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It appears as though the war on poverty in the U.S. has been won.  (Why do so many people on the political left insist on denying what might well be evidence of the effectiveness and success of their programs?)

The war on poverty, however, has emphatically not been won across the globe.  Bjorn Lomborg argues that freer trade and freer migration would help to win that war.

Russ’s latest EconTalk podcast – recorded live before an audience late last month at the Cato Institute – features my colleague Larry White.

Mark Perry weighs in on the inevitable ill consequences of Seattle’s attempt to outlaw the employment of all workers who are unable to produce at least as much as $15 per hour of value for employers.  (Many people think that such legislation is humane.  But the people who think this way are duped by the title of the legislation and by the fine-sounding public proclamations of the legislation’s supporters.  Suppose, though, that this legislation were called, not a “minimum wage,” but instead a “prohibition on the paid employment of any and all persons who are unable to produce more than $14.99 per hour of value for employers.”  How much popular support would the legislation have then?  How many journalists and pundits would continue to think of the Seattle politicians who pushed this statute as being especially progressive and wise?  How many economists would cast aside the core and foundational principles of their discipline in order to devise ad hoc justifications for such legislation?)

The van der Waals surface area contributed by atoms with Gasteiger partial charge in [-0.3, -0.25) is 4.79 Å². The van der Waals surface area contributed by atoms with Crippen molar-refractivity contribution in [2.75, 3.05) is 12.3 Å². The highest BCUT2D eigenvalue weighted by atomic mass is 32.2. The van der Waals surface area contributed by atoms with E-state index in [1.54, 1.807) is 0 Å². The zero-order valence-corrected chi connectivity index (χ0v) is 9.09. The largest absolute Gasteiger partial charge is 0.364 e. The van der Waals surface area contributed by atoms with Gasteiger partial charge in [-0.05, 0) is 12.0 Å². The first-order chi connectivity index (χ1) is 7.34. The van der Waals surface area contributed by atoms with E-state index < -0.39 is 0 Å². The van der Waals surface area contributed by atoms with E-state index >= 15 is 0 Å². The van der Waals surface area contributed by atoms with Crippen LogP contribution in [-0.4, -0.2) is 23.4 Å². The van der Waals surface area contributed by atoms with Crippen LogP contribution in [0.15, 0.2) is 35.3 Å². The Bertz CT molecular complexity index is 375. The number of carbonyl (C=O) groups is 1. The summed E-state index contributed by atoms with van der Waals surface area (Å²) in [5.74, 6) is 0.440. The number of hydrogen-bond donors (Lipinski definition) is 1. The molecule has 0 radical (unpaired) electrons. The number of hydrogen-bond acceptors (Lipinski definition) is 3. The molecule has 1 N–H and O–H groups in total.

Jerry Jordan – former President of the Cleveland Fed – warns of the many moral hazards of central banking.


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